I read all the baby books when I was pregnant with my oldest child. These books tell you that if you do A, B and C things your baby will act in X, Y, and Z ways. They were all like: how to get your baby to sleep when you want, how to get your baby to cry less, how to make your baby a “good” baby.
This narrative appealed to me. I am a developer! An expert in inputs and outputs. I know how to debug and modify the parameters until I get the expected outcome. I was ready to tackle this baby-care thing.
Unfortunately, when the baby arrived, it didn’t work out the way I expected. He wasn’t following any of the books’ instructions! In desperate attempts to get him to nap longer than 30 minutes at a time, I would tweak the inputs. Wake windows, feeding times, bedclothes, temperature, room darkness. No matter the input, the output would be the same: way less sleep than what the books and online resources say they should be sleeping.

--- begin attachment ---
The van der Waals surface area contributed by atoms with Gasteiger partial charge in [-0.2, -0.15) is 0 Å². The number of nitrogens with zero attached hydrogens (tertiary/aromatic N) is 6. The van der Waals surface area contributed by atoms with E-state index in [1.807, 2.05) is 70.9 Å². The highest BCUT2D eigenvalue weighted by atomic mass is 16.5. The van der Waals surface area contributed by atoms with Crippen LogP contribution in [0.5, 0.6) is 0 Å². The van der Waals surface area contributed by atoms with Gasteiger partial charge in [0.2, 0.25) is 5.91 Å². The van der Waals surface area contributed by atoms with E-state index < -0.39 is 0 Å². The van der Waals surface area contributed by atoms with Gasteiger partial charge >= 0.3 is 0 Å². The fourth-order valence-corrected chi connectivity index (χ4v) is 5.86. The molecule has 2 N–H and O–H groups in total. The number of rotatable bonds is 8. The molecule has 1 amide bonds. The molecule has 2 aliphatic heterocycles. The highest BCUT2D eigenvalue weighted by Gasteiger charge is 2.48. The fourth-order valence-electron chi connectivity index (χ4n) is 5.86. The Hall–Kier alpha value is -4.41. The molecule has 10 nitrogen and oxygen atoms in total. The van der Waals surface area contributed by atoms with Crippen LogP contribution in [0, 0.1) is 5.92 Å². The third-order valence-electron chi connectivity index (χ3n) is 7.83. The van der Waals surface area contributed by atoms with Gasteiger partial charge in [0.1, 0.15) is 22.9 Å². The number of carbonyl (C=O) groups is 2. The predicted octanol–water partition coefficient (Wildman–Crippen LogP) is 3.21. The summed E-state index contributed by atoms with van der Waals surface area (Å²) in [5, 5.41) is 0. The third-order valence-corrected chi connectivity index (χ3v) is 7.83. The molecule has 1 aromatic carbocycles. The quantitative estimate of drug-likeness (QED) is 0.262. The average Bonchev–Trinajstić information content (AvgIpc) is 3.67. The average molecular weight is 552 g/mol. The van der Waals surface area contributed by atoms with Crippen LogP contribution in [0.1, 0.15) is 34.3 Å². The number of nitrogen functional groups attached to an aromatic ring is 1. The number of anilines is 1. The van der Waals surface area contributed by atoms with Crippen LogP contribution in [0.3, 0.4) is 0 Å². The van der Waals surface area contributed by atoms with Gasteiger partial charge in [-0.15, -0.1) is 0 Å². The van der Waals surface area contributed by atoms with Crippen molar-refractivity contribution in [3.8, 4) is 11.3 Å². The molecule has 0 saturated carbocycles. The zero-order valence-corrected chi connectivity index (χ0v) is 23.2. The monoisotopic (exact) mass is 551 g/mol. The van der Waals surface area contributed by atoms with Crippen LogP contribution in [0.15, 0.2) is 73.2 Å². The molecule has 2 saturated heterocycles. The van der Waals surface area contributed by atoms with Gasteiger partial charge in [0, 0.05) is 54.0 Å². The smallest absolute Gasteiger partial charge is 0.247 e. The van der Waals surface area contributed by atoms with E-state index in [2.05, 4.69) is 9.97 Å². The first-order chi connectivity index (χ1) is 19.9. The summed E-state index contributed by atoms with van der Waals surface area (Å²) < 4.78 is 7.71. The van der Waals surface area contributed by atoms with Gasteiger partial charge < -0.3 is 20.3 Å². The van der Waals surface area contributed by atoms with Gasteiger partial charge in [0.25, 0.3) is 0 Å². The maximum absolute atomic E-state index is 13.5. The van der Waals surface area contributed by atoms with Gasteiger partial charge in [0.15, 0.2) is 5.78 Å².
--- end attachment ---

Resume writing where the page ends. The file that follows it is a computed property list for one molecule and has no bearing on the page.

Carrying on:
Eventually, I realised my baby wasn’t a computer program or a logic puzzle but a real human being with all the messy inconsistency and complexity that entails. The thought that some generic baby manual would be able to tell me how to control this sensitive, brilliant, fascinating live-wire of a child seems absurd in hindsight.